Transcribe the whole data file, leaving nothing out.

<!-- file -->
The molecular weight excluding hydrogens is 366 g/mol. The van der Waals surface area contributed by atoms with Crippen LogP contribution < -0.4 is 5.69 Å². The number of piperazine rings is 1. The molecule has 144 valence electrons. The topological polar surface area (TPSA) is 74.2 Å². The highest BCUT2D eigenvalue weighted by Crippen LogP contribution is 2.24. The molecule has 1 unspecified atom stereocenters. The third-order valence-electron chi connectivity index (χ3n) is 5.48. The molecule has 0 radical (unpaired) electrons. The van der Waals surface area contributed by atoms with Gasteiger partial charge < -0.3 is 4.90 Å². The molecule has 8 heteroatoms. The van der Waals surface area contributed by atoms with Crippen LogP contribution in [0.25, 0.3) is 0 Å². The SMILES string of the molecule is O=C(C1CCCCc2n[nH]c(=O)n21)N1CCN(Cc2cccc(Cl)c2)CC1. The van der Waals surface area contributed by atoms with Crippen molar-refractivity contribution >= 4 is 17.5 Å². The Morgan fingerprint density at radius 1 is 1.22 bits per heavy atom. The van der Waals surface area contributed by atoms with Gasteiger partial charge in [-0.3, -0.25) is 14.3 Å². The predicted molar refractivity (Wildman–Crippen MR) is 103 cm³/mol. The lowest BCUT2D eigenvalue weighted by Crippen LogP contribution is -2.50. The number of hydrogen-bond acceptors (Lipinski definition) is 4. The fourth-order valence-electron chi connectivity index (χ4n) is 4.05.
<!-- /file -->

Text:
The molecular weight excluding hydrogens is 366 g/mol. The van der Waals surface area contributed by atoms with Crippen LogP contribution < -0.4 is 5.69 Å². The number of piperazine rings is 1. The molecule has 144 valence electrons. The topological polar surface area (TPSA) is 74.2 Å². The highest BCUT2D eigenvalue weighted by Crippen LogP contribution is 2.24. The molecule has 1 unspecified atom stereocenters. The third-order valence-electron chi connectivity index (χ3n) is 5.48. The molecule has 0 radical (unpaired) electrons. The van der Waals surface area contributed by atoms with Gasteiger partial charge < -0.3 is 4.90 Å². The molecule has 8 heteroatoms. The van der Waals surface area contributed by atoms with Crippen LogP contribution in [0.25, 0.3) is 0 Å². The SMILES string of the molecule is O=C(C1CCCCc2n[nH]c(=O)n21)N1CCN(Cc2cccc(Cl)c2)CC1. The van der Waals surface area contributed by atoms with Crippen molar-refractivity contribution >= 4 is 17.5 Å². The Morgan fingerprint density at radius 1 is 1.22 bits per heavy atom. The van der Waals surface area contributed by atoms with Gasteiger partial charge in [-0.3, -0.25) is 14.3 Å². The predicted molar refractivity (Wildman–Crippen MR) is 103 cm³/mol. The lowest BCUT2D eigenvalue weighted by Crippen LogP contribution is -2.50. The number of hydrogen-bond acceptors (Lipinski definition) is 4. The fourth-order valence-electron chi connectivity index (χ4n) is 4.05.